A simple definition of culture is all that enhances the human mind. However, there remains the question of what a Catholic culture is. Indeed, Catholic culture is the highest expression of culture.
Culture becomes grounded on solid foundations when it contains precise notions about man’s perfection, especially the powers of the soul or how it relates to the body. Culture involves the means to attain perfection, the obstacles along the way and other such matters.
The Role of Religion and the Church
Note that culture, thus conceived, must be nourished by the doctrinal sap of the true Religion. This Religion teaches us what the perfection of man is, how to attain it, and how to face obstacles.
Thus, Our Lord Jesus Christ is the ineffable personification of all perfection. He is the embodiment, the sublime model, focus, sap, life, glory, norm and charm of true culture. True Religion is the only basis for true culture.
As the dew naturally forms from the healthy and lively atmosphere of the dawn, so also perfect culture can only be born from the spiritual atmosphere created by the coexistence of deeply Catholic souls.
This conclusion can be reached in other ways.
The Contemplation of Eternal Truths Enriches Culture
In a normal culture, everything that we see with the eyes of the body or the perception of the soul can influence and enhance us. Thus, God filled the universe with natural wonders so that by considering them, the human soul can improve.
However, those realities that transcend our senses are intrinsically more admirable than sensible ones. If contemplating a flower, star or drop of water can improve or enhance us, how much more can contemplation of what the Church teaches about God, His angels and saints, Paradise, grace, eternity, Providence, hell, evil, the devil, and so many other truths!
The Church Is the Highest Ideal of Culture
God’s masterpiece is the Holy Catholic Church, the image of Heaven on Earth. Thus, the consideration of the Church, Her dogmas, Sacraments and institutions is a supreme element of human improvement. Imagine a man born in some underground mine who had never seen the light of day. Without this light, he would lose a precious and perhaps vital means of culturally enriching himself. Culturally, those who do not know the Church lose much more than sunlight. Indeed, the sun is nothing but a pale figure of the Church.
However, there is more. The Church is the Mystical Body of Christ. The infinitely precious Redemption of Our Lord Jesus enabled grace to circulate in this body. Grace raises us to share in the life of the Blessed Trinity. By opening the gates to the supernatural order, the Church provides us with an incomparable cultural element by which we can progress.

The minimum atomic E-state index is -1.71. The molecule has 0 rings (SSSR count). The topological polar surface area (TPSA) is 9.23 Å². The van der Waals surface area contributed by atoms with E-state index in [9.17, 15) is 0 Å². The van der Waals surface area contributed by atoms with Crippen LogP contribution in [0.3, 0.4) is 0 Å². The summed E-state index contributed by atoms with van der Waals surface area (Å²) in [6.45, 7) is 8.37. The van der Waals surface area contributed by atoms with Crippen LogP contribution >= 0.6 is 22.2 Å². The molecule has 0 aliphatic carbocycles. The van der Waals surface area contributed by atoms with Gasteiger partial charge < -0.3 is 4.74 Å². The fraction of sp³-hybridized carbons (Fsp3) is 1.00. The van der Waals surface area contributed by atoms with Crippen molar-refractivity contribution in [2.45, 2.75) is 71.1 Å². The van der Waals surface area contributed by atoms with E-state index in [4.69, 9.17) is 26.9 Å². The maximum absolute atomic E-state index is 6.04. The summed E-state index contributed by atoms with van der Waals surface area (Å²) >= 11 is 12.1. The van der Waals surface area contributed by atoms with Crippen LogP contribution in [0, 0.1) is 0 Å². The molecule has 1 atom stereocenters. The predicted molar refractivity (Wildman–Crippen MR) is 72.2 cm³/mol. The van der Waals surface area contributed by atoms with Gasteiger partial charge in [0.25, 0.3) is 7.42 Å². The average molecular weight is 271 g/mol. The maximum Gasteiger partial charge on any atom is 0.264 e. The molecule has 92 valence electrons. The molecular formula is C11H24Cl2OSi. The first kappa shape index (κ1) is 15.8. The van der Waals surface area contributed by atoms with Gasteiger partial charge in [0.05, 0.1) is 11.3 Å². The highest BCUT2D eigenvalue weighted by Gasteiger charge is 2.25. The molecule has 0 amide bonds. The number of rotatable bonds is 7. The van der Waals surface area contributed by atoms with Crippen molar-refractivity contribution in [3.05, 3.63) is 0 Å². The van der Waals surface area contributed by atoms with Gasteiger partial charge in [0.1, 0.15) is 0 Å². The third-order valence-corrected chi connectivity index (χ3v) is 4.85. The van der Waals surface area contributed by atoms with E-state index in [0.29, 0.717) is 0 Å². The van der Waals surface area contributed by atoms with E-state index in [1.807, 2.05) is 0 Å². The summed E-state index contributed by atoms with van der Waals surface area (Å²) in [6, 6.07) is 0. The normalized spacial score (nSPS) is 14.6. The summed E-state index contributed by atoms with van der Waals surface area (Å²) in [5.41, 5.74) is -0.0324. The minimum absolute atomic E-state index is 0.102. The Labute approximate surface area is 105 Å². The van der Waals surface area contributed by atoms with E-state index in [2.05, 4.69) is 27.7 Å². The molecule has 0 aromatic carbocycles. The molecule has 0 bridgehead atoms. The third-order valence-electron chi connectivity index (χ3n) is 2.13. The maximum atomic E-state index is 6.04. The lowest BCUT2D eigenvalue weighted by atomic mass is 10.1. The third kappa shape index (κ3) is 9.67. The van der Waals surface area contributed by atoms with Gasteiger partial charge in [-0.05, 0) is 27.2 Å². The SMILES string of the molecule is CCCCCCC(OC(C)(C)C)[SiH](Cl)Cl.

Therefore, the Holy Church of God contains the highest ideal of culture.
And Non-Catholic Cultures?
Can people develop authentic culture outside the Church? We need to make some distinctions.
No one can deny that the ancient Egyptians, Greeks, and Chinese possessed authentic and admirable elements of culture. However, it is undeniable that the Christianization of the classical ancient world provided it with a much higher level of culture.
Saint Thomas teaches that human intelligence can, of itself, know the principles of the moral law. However, we easily fall away from the knowledge of that law as a consequence of Original Sin. Thus, God needed to reveal the Ten Commandments.
Furthermore, no one can durably practice the moral law in its entirety without the help of grace. Although grace is given to all men, Catholics receive superabundant graces in the Church. Thus, Catholic peoples are the ones who manage to practice all the Commandments.
Human society only reaches a normal state when most of its members observe the natural law. Consequently, although non-Catholic peoples can reach admirable levels of culture, they are always seriously flawed in some key points. These flaws take away the integrity, and complete regularity of their cultures, which are necessary presuppositions for all this is excellent or simply normal.
The article above is from Prof. Plinio Corrêa de Oliveira’s 1954 lecture at the Jesuit Seminary of São Leopoldo, Brazil. It has been adapted slightly for publication.
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